Westminster Abbey is one of the most notable structures in Britain, so much so that it actually contributes to the identity of the country. Its grandiose Gothic design has continuously attracted millions of tourists around the world, including myself – make it one of the must see attractions in London (though of course there are plenty more things you can see if you follow this 3 days London Itinerary).
The Abbey is also one of the oldest buildings that remain usable today. Records show that it was entrusted by King Edgar I and Saint Dunstan to the Benedictine monks in late 900 AD. Then in 1042, it was reconstructed by King Edward the Confessor as a personal burial church. The building and its surrounding area has been continuously developed by succeeding monarchs, until it evolved into the architectural marvel it is today.
Consequently, the building has been the site for royal ceremonies, from William the Conqueror’s crowning in 1066 to the 2011 wedding of Prince William and Catherine Middleton, now Duke and Duchess of Cambridge, respectively.
Having a floor area of roughly 32,000 square feet, Westminster Abbey is a vast building. Due to its size and rich history, there are wonders found in every corner and many fascinating aspects are associated with the building. Here are some interesting facts about the Abbey that not many people know about.
1. Its official name isn’t Westminster Abbey
The formal name for Westminster Abbey is actually the Collegiate Church of St. Peter at Westminster. It no longer functions as an Abbey, too. It still holds many religious activities but there are no more monks and nuns. As indicated earlier, Westminster Abbey has long been designated a as ‘Royal Peculiar’, meaning it is currently under direct jurisdiction of the present monarchs.
2. There’s a statue of a bearded lady
The bearded lady is known as Saint Wilgefortis and you can find the statue at the Lady Chapel of Henry VII. The Catholic Encyclopaedia described her as a “a fabulous female saint!”
As for the facial hair, it was to discourage suitors. Wilgefortis was a Christian woman who was born to a Pagan father. She prayed to God to disfigure her body so that she could keep her vow of chastity and not marry a pagan prince at her father’s request.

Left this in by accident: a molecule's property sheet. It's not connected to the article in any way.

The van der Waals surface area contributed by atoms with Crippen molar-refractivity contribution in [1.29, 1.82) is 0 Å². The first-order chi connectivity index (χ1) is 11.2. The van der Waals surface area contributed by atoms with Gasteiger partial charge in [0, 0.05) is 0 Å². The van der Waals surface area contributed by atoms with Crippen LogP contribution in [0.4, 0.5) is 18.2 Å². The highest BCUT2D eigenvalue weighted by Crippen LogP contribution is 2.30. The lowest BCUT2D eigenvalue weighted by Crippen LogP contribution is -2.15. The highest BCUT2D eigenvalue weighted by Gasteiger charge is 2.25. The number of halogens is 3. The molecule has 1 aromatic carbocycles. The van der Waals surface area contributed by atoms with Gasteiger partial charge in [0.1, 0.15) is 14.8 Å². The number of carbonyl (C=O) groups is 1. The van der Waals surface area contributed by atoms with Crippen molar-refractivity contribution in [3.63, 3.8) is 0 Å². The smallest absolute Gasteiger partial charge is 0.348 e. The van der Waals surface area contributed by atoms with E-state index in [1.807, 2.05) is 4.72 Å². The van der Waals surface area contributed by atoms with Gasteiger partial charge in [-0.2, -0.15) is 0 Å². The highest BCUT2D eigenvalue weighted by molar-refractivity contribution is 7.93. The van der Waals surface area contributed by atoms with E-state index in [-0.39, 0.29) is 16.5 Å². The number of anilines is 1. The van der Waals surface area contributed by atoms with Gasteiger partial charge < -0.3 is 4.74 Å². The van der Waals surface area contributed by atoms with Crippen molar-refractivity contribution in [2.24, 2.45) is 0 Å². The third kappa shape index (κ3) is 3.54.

For this reason, she became the patron saint of women who want to be free from abusive husbands. While she is usually depicted as a young bearded girl nailed to the cross, St. Wilgefortis’ statue at the Abbey is of her reading the bible.
3. There’s a poets’ corner
Westminster Abbey is home to several tombs of past monarchs and their consorts. But it also houses the burials of playwrights, poets, and writers, including Geoffrey Chaucer, Lewis Caroll, and Charles Dickens. Popularly known as the “Poets’ Corner,” these memorials can be found at the South Transept of the Abbey.
It’s also interesting to note that the poet Ben Jonson is the only one in the entire Abbey who is buried in an upright position.
4. The Da Vinci Code made it more famous
Westminster Abbey is one of the landmarks featured in Dan Brown’s controversial novel The Da Vinci Code. As an result of the book’s popularity, the Abbey saw waves of new tourists. But as the story was a work of fiction, some people were led to believe details that were untrue. To address the situation, The Guardian reported that the Abbey distributed information sheets for tour guides to discuss with their groups as a means to correct the factual errors in the book.
Westminster Abbey is not the only one to feel the phenomenal effect of The Da Vinci Code, however, as other landmarks as well as famous paintings also attracted the attention of the novel’s fans. Its movie adaptation was well received, further strengthening the literary work’s influence. As a result, a plethora of visual creations via all sorts of mediums followed suit. For instance, having recognised the popularity of The Da Vinci Code, digital site Slingo developed the game Da Vinci Diamonds and used a Renaissance theme focusing on the works of Leonardo da Vinci to attract not only art enthusiasts, but fans of the book as well. The global media network the BBC also released the show Da Vinci’s Demons due in part to the public’s renewed interest in the subject, which was ignited by The Da Vinci Code. And albeit the story had inaccuracies regarding the Abbey, one thing’s for sure: it further strengthened the structure’s status as a man-made wonder.
5. It’s got wax figures
Aside from the statue highlighted earlier, the museum at Westminster Abbey also has many life-like wax sculptures focusing on previous monarchs. Believe it or not, many of their faces were made from ‘death masks’, or plaster casts.
They are dressed in traditional costumes. Their primary purpose is to be displayed in elaborate ceremonies.